In the Chicago shooting death of Laquan McDonald, the behavior of everyone—the police shooter, his fellow officers that night, the police spokesman, the attorney general, the city council, the mayor, and most of the media—now appears to range from incompetence to outright lies and coverup.
This is what we mean when we speak of systemic racial bias and corruption.
This is what Black Lives Matter protestors are talking about when we demand top to bottom reforms.
This is why we say that every police encounter with citizens must be video recorded. Thank God this one was.
And this is why independent journalists are critically important, backed up by a court’s willingness to enforce the First Amendment.
Timeline of deception
Seventeen year old Laquan was fatally shot by Officer Jason Van Dyke on October 20, 2014. Police responded to a call about a man with a knife acting erratically. Several patrol cars responded. Only Mr. Van Dyke fired. We now know from the video that Mr. Van Dyke fatally shot the teenager six seconds after exiting his police car, first while Laquan was walking away, and then while Laquan was on the ground, writhing from the bullets. Of his sixteen shots, most were fired when the minor was down.
That same night, a police spokesman told these lies:
- That Laquan was shot only once
- That he was “going at one of the officers”
- That the officers had no choice but to shoot.
The autopsy, conducted the following day, showed that Laquan was shot nine times in his back. No one bothered to correct the record. Local news reported the false story given by the police, without verifying it. Let this be a lesson to news organizations not to simply accept stories given by authorities.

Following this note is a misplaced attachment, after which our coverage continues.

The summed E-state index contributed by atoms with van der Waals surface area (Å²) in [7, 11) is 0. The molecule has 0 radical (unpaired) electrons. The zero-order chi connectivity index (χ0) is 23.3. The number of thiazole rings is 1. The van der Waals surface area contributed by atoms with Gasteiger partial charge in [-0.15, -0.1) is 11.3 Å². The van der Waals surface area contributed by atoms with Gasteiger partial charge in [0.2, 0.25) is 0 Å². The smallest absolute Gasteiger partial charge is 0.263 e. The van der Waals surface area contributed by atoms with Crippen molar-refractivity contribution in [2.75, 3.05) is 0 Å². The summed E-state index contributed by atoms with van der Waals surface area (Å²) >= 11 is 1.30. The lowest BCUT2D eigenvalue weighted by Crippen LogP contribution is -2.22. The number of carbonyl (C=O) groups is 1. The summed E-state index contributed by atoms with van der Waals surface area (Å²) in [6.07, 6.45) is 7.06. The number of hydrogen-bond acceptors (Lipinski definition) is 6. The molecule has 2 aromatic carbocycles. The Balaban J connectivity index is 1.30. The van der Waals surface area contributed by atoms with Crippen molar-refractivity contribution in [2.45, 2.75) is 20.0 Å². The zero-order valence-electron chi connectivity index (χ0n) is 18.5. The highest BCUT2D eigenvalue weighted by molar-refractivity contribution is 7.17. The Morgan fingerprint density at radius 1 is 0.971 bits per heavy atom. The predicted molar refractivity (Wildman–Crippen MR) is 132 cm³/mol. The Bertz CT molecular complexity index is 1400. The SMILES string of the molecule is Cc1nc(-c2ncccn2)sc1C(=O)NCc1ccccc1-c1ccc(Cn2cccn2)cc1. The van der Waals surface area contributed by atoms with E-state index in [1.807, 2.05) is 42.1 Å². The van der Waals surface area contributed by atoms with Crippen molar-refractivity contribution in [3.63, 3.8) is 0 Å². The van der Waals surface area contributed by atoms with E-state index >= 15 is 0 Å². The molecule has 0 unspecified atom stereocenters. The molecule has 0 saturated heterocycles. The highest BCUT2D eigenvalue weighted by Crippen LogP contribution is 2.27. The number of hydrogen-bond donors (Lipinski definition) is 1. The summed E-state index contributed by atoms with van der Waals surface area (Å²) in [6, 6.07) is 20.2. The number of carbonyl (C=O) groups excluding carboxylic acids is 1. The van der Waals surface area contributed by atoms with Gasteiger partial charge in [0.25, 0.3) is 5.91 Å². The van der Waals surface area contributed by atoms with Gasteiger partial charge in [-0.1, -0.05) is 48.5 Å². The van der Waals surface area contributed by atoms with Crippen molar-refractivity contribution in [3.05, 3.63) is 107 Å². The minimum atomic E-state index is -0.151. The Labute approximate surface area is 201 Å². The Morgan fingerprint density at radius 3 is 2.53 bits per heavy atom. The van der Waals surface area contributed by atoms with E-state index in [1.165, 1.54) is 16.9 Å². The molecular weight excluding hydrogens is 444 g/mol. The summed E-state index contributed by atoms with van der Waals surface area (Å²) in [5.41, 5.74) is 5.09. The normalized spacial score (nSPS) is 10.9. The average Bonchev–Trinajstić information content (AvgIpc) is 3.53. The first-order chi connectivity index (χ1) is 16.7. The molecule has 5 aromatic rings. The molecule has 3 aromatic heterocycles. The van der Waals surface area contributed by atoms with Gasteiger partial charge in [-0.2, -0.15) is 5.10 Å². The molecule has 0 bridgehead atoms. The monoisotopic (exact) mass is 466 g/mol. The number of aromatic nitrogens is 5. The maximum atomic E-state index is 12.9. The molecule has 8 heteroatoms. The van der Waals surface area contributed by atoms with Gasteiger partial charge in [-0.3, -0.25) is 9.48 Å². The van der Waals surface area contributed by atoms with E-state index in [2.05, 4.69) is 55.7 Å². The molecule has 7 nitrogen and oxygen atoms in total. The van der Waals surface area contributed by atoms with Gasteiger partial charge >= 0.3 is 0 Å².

In April 2015, after Mayor Rahm Emanuel’s reelection, the City Council voted to award the family $5 million. The video was still not released on the theory that it was part of the investigation. Six months later, they were still investigating? After paying $5 million, they were still investigating? Let’s see the records of the investigation to verify that claim, which is highly suspicious.
Meanwhile, Mr. Van Dyke remained on paid desk duty. He had twenty citizen complaints lodged against him, ten for excessive force. He had never been disciplined for any of them.
A freelance journalist fought a legal battle for release of the video. When he won that battle on November 19, the Cook County prosecutor immediately charged Mr. Van Dyke with murder. A few days later, Mayor Emanuel fired the police chief, calling his continued service a distraction.
Distraction? How about utter incompetence? How about conspiring to cover up the actions of an officer who is now an accused murderer?
Recordings aren’t enough
Allegations swirl that video footage at a nearby Burger King was suppressed or deleted by the police just after the shooting. If so, all those involved should be charged with all appropriate crimes, up to and including accessory after the fact to murder.
We have largely won the battle to require cameras on police cars. The next legal battle is for public disclosure of those videos immediately after shootings. The purpose of police videos is transparency and accountability, not for them to get buried in a vault as part of some endless investigation.
And there is no question that a 13-month-long “investigation”—I can only use that word in quotes—was at best a slow slog because Laquan McDonald’s life mattered less to prosecutors than that of other Chicagoans. At worst, the prosecutors ignored the case to protect the police shooter, never intending to file charges, but the public release of the video shamed her into it.
The Justice Department is investigating everyone involved.